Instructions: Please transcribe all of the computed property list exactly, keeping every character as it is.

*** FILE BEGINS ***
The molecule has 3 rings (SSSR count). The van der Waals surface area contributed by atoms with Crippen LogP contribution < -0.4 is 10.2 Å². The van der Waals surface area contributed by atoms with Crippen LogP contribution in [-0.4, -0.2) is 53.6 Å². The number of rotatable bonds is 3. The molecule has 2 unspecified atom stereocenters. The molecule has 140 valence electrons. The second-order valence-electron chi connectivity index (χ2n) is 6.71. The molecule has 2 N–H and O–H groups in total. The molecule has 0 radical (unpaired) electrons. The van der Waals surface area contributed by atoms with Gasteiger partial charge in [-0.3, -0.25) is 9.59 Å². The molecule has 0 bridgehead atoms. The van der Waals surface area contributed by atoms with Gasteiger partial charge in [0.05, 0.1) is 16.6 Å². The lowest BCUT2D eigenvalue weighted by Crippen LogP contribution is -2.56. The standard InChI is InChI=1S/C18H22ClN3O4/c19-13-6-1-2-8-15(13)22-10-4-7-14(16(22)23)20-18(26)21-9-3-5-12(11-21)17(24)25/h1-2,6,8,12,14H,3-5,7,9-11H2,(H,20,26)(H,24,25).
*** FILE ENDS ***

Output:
The molecule has 3 rings (SSSR count). The van der Waals surface area contributed by atoms with Crippen LogP contribution < -0.4 is 10.2 Å². The van der Waals surface area contributed by atoms with Crippen LogP contribution in [-0.4, -0.2) is 53.6 Å². The number of rotatable bonds is 3. The molecule has 2 unspecified atom stereocenters. The molecule has 140 valence electrons. The second-order valence-electron chi connectivity index (χ2n) is 6.71. The molecule has 2 N–H and O–H groups in total. The molecule has 0 radical (unpaired) electrons. The van der Waals surface area contributed by atoms with Gasteiger partial charge in [-0.3, -0.25) is 9.59 Å². The molecule has 0 bridgehead atoms. The van der Waals surface area contributed by atoms with Gasteiger partial charge in [0.05, 0.1) is 16.6 Å². The lowest BCUT2D eigenvalue weighted by Crippen LogP contribution is -2.56. The standard InChI is InChI=1S/C18H22ClN3O4/c19-13-6-1-2-8-15(13)22-10-4-7-14(16(22)23)20-18(26)21-9-3-5-12(11-21)17(24)25/h1-2,6,8,12,14H,3-5,7,9-11H2,(H,20,26)(H,24,25).